US Official Says There Are No Plans To Withdraw from Syria

The US has about 900 troops in eastern Syria and backs the Kurdish SDF, allowing the US to control and occupy about one-third of the country

A State Department official has told Rudaw that the US has no plans to withdraw its troops from Syria.

The US has about 900 troops in eastern Syria and backs the Kurdish-led SDF, allowing Washington to control and occupy about one-third of the country’s territory.

The US claims the occupation is about fighting ISIS remnants, but the continued US presence is more about keeping Damascus and its ally Iran out of the area and controlling oil resources. The occupation is also part of the economic campaign against government-controlled Syria, which includes crippling sanctions that are specifically designed to prevent the country’s reconstruction.

Ethan A. Goldrich, assistant deputy secretary of state for Near Eastern Affairs, said the US wouldn’t leave Syria until its “mission” was completed, referring to the anti-ISIS operations.

“We are not planning to withdraw from Syria. We are planning to continue and complete our mission to prevent a resurgence of ISIS and to counter ISIS and to work with our partners,” Goldrich told Rudaw on Wednesday.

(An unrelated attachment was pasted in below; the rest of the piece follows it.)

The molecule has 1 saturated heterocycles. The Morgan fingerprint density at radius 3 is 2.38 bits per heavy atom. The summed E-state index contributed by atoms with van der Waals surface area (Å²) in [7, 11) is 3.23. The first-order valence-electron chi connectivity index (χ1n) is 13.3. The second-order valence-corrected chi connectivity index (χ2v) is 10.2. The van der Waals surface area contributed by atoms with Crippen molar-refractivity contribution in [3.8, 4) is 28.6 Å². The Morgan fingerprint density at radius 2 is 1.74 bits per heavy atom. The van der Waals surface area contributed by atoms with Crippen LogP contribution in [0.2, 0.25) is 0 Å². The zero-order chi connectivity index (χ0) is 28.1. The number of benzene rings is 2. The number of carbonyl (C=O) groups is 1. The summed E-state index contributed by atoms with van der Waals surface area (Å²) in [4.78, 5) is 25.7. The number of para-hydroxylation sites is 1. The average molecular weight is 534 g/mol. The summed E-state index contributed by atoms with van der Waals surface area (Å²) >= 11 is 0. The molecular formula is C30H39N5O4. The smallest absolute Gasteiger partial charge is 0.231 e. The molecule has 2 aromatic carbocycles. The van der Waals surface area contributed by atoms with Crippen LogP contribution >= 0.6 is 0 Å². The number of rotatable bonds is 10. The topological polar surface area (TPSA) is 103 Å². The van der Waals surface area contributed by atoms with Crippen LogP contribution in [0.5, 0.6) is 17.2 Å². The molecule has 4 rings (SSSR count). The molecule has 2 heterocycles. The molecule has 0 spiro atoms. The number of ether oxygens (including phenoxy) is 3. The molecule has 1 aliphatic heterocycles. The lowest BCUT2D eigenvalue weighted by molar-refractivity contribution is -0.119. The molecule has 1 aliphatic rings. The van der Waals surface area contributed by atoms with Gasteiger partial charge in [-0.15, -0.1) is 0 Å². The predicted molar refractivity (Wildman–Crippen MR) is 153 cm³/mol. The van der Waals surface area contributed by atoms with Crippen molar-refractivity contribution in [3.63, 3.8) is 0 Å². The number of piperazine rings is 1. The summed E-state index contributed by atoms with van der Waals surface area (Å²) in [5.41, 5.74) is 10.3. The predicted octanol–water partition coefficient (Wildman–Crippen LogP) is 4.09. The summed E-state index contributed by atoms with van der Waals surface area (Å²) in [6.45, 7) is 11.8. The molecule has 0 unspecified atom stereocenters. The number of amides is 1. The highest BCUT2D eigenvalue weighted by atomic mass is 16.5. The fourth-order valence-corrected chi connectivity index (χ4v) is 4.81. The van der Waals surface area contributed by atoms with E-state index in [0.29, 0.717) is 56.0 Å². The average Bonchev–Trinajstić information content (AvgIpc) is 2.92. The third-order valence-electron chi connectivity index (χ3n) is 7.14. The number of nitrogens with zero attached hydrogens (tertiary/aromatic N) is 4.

Goldrich also said the US occupation was about “holding the regime accountable,” referring to the government of Syrian President Bashar al-Assad. He also reiterated US opposition to regional countries normalizing with Damascus, as Arab nations have accepted that Assad isn’t going anywhere and are re-establishing relations with the Syrian leader.

Earlier this year, reports suggested that the US was considering a Syria withdrawal, but the SDF later said it received assurances from the US that its forces were there to stay. The US also began talks with Iraq about a potential withdrawal this year, but there’s no sign of any progress in that direction.

The US has about 2,500 troops in Iraq that support the US occupation of Syria. Troops in both countries serve as a potential tripwire for a wider war amid regional escalations that are a result of Israel’s onslaught in Gaza.

Author: Dave DeCamp

Dave DeCamp is the news editor of, follow him on Twitter @decampdave.